First Dates star undergoes two brain surgeries to remove tumour

Very few expect to hear about their date’s brain tumour after they’ve just met, but First Dates’ Adam Carroll melted viewers’ hearts when he opened up, moments after meeting his date Leena.

The couples’ adorable rapport meant Adam felt he could confide in Leena about when he collapsed during a work trip to New York in June last year, and ended up being forced to have two brain operations in a week.

The twosome also bonded over "ugly crying" before he explained what happened to him in what must have been a terrifying ordeal.

He was rushed to hospital and had emergency surgery after an MRI scan revealed he had a brain tumour, followed by another operation five days later to remove the tumour.

“The last thing I was expecting from a work trip to New York was two brain surgeries in a week!” he told Leena.

And she then confided in him that she’d had a breast cancer scare.

After the date they both said they’d like to see each other again.

But Adam now reveals that – although they went out for a drink straight from the date, last October – romance didn’t blossom, but they are still in touch as friends.

Adam hasn’t given up on finding love, though, and has swapped partying for running.

“Being told you’ve got a brain tumour is a reality check and makes you think what you really want out of life,” said Adam.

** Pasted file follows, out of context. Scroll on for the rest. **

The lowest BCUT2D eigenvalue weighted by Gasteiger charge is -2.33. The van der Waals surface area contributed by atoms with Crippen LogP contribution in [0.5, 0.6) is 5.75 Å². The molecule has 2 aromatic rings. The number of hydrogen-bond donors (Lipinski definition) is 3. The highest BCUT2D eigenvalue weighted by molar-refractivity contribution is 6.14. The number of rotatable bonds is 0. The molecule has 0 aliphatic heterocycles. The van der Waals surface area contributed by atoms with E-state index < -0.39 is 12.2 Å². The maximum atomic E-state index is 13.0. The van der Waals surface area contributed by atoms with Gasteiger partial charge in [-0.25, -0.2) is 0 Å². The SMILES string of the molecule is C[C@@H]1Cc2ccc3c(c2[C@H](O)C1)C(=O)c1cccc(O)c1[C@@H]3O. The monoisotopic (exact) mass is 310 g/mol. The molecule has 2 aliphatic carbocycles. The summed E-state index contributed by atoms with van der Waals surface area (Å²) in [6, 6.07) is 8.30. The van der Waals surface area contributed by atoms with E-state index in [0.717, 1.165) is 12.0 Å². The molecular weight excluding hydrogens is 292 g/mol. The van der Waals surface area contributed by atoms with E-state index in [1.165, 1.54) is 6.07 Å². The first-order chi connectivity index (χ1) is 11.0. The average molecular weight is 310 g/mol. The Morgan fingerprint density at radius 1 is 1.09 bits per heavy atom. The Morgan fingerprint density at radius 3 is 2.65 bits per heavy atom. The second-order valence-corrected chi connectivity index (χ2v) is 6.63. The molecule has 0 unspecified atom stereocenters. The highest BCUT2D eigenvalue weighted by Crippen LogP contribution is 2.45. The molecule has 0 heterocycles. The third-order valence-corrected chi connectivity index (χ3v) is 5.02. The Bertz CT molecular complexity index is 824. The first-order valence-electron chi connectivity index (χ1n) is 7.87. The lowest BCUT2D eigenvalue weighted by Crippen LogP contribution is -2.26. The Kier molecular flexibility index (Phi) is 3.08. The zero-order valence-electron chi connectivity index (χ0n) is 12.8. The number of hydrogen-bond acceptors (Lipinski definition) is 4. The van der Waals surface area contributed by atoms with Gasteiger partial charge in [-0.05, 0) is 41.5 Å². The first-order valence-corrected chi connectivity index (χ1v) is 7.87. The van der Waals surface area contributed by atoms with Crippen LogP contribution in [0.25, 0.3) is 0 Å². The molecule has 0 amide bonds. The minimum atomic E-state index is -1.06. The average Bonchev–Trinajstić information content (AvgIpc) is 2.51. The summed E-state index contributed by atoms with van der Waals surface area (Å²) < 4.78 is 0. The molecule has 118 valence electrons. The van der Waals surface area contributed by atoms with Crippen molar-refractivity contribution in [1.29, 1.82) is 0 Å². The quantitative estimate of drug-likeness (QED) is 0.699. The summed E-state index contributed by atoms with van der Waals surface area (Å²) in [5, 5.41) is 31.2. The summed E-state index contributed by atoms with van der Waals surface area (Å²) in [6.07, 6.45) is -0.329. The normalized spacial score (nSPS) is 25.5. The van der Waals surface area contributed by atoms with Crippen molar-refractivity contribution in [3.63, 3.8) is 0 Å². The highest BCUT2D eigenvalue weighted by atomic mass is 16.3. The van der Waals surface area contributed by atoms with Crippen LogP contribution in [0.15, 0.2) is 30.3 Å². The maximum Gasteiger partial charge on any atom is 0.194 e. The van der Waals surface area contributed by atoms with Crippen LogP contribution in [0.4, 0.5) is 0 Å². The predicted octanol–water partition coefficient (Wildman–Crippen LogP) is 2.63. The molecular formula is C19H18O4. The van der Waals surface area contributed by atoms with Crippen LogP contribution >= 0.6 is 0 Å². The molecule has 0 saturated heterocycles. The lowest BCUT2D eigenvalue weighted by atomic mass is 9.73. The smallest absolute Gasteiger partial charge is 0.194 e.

“I was a bit of a Jack-the Lad, out most nights clubbing and drinking. Now I want to find a girlfriend, settle down, have kids – all the normal stuff.”

Now IT worker Adam is sharing his story through The Brain Tumour Charity to help raise awareness about brain tumours – the biggest cancer killer of children and under-40s in the UK.

And he ran in the Half Hackney in London on Sunday (May 20) to raise money for the charity – which worked closely with Tessa Jowell before she lost her life to brain cancer at the weekend.

Adam started running when he was off work for six months and so far he has raised over £12,000 for cancer charities.

“Before my diagnosis I couldn’t even run for the bus, now I’m like Forrest Gump! “he said.

“I took up running as I was so bored not working. It helped me get fit, gave me something positive to focus it on and helps me deal with stress.

“At first I could barely run 1km but I built it up and now I’m running a half marathon.”

Adam’s nightmare started in June 2017 during a New York work trip.

“I’d been there for a week and was chatting to someone at their desk,” said Adam.

“Suddenly, I felt an immense pressure in my head and everything looked cloudy. I tried to speak but it felt like my tongue was swollen and I couldn’t get the words out.

"Then I blacked out and collapsed on the floor. When I came round, I was surrounded by paramedics.”

Adam was blue lighted to hospital, where he had a CT scan.

“They said there was something on my brain and that I needed an MRI scan,” said Tottenham Hotspur fan Adam.

“Before my MRI, I was laughing and joking with the nurse. Afterwards her whole demeanour changed and I just knew it wasn’t good news.

“‘Is it a brain tumour?” I asked, and she nodded.

“I was really frightened. You hear the words brain tumour and your mind jumps to dark places you don’t want to go.”